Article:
Human rights in the Middle East and North Africa: Review of 2019; Egypt

The authorities resorted to a range of repressive measures against protesters and perceived dissidents, including enforced disappearance, mass arrests, torture and other ill-treatment, excessive use of force and severe probation measures, particularly after protests against the President on 20 September. Security forces arbitrarily arrested and detained at least 20 journalists solely for peacefully expressing their opinions. The authorities continued to severely restrict human rights organizations’ and political parties’ freedom of association. Constitutional amendments expanded the role of military courts in prosecuting civilians and undermined the independence of the judiciary. Following the 20 September protests, the Supreme State Security Prosecution (SSSP) ordered the detention of thousands pending investigation in relation to vaguely worded “terrorism”-related charges were investigated. Extensive use of exceptional courts led to grossly unfair trials and, in some cases, death sentences. Executions continued. Torture remained rife in formal and informal places of detention. Conditions of detention remained dire, prompting mass hunger strikes. Women continued to face discrimination in law and practice. The authorities failed to protect women against high levels of sexual and gender-based violence. Lesbian, gay, bisexual, transgender and intersex (LGBTI) people in detention were forcibly subjected to invasive anal and sex determination tests. Dozens of workers and trade unionists were arbitrarily arrested and prosecuted for exercising their right to strike and protest. The authorities restricted Christians’ right to worship by closing at least 25 churches and failing to provide approval for thousands of others to be built or repaired. Refugees, asylum-seekers and migrants were arbitrarily arrested and detained for irregularly entering or leaving Egypt.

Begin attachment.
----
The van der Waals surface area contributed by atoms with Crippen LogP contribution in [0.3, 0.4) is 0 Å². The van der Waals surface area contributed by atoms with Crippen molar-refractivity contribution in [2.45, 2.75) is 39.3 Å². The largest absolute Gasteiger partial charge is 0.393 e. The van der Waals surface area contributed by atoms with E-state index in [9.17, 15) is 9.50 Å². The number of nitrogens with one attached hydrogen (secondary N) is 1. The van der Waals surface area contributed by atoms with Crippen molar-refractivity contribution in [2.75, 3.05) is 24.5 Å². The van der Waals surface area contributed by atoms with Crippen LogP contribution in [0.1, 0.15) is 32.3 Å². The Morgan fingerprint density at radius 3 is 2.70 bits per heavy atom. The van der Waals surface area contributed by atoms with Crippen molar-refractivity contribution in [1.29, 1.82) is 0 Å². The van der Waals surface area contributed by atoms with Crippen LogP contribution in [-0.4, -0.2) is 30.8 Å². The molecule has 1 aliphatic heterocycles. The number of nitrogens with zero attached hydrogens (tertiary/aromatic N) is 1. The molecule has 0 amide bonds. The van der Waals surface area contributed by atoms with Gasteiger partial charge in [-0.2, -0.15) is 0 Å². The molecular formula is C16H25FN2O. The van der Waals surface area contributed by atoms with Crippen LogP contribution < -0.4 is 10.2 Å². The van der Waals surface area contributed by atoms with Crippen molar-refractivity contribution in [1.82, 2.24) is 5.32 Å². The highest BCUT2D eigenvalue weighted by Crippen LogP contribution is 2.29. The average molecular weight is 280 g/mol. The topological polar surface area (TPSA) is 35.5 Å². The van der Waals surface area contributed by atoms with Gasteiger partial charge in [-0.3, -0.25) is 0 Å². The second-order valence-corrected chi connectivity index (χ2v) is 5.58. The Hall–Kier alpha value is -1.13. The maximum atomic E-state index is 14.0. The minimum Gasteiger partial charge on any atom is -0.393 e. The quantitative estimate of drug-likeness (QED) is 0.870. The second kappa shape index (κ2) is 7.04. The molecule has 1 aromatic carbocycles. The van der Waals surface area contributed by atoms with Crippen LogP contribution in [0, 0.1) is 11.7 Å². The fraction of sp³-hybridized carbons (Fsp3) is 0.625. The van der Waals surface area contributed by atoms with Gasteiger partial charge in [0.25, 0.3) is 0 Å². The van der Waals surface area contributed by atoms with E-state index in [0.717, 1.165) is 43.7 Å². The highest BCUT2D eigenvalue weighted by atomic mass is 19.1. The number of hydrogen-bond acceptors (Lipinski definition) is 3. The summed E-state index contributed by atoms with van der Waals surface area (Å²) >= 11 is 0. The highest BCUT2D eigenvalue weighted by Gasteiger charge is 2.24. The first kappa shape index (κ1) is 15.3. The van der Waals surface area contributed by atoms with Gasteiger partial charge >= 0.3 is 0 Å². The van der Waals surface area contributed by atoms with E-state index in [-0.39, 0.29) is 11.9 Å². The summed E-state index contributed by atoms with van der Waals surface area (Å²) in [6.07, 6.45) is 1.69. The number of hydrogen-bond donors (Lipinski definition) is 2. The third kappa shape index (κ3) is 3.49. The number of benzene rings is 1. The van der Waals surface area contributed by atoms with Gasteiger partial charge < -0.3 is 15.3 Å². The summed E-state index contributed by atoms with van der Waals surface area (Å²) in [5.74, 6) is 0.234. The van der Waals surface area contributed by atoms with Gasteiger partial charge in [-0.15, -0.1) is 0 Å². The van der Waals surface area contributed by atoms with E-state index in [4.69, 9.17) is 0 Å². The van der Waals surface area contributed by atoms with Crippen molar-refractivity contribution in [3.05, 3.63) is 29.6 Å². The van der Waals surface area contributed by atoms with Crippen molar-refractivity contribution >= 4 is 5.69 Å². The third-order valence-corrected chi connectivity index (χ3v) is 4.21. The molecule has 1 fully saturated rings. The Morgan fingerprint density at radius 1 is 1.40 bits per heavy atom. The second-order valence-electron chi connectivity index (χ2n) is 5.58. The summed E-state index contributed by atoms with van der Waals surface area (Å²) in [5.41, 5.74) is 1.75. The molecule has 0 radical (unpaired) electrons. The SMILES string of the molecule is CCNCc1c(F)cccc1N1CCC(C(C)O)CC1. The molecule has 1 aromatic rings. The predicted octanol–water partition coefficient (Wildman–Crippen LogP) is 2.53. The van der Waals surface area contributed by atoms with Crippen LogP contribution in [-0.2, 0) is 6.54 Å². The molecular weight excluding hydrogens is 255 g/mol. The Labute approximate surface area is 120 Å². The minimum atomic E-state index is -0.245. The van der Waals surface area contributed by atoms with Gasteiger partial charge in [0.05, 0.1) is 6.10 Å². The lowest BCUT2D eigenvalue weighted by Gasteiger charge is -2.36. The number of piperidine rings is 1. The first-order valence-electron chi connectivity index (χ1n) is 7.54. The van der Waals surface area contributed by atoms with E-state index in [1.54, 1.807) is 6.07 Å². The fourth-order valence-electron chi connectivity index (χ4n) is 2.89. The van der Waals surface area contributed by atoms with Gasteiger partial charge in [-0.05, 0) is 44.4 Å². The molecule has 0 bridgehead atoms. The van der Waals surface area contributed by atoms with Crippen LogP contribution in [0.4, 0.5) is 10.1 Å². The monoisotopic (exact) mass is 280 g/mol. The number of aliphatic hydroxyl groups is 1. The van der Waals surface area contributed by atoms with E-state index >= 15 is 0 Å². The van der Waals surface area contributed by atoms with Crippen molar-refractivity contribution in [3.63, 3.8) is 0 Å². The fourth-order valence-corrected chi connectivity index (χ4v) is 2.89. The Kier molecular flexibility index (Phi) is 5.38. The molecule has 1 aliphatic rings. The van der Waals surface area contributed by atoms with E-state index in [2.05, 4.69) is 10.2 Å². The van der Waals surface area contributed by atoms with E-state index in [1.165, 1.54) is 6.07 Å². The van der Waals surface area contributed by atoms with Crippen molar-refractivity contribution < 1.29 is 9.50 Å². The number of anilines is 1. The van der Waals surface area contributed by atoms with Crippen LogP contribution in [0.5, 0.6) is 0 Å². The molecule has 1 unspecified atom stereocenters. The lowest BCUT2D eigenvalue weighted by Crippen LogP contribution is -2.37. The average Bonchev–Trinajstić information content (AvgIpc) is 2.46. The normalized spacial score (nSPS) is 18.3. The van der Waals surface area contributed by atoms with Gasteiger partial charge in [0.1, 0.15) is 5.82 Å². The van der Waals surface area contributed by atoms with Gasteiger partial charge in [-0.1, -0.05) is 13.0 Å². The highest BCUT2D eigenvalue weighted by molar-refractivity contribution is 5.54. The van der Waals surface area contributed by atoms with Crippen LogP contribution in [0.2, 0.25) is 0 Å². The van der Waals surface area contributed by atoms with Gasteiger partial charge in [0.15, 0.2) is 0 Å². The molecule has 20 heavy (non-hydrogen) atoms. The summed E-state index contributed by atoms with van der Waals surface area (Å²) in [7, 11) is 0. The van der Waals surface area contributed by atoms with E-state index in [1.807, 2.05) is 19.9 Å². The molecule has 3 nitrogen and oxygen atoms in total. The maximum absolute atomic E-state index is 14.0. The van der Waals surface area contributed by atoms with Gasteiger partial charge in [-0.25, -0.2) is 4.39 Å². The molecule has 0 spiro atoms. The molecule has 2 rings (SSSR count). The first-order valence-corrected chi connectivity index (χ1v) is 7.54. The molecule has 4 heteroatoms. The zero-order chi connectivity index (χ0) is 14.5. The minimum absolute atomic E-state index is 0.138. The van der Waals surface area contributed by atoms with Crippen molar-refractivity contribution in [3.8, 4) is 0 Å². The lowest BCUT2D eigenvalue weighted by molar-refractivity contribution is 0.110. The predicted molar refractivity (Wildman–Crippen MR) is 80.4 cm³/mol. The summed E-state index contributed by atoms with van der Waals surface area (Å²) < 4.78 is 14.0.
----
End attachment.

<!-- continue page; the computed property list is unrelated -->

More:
In April, parliament approved constitutional amendments to lengthen the presidential term from four to six years, which would allow President Abdel Fattah al-Sisi to stay in power until 2030 if he wins another election. A referendum approved the amendments. Every three months, the authorities extended the state of emergency, in force since April 2017, thereby circumventing the constitutional six-month limit.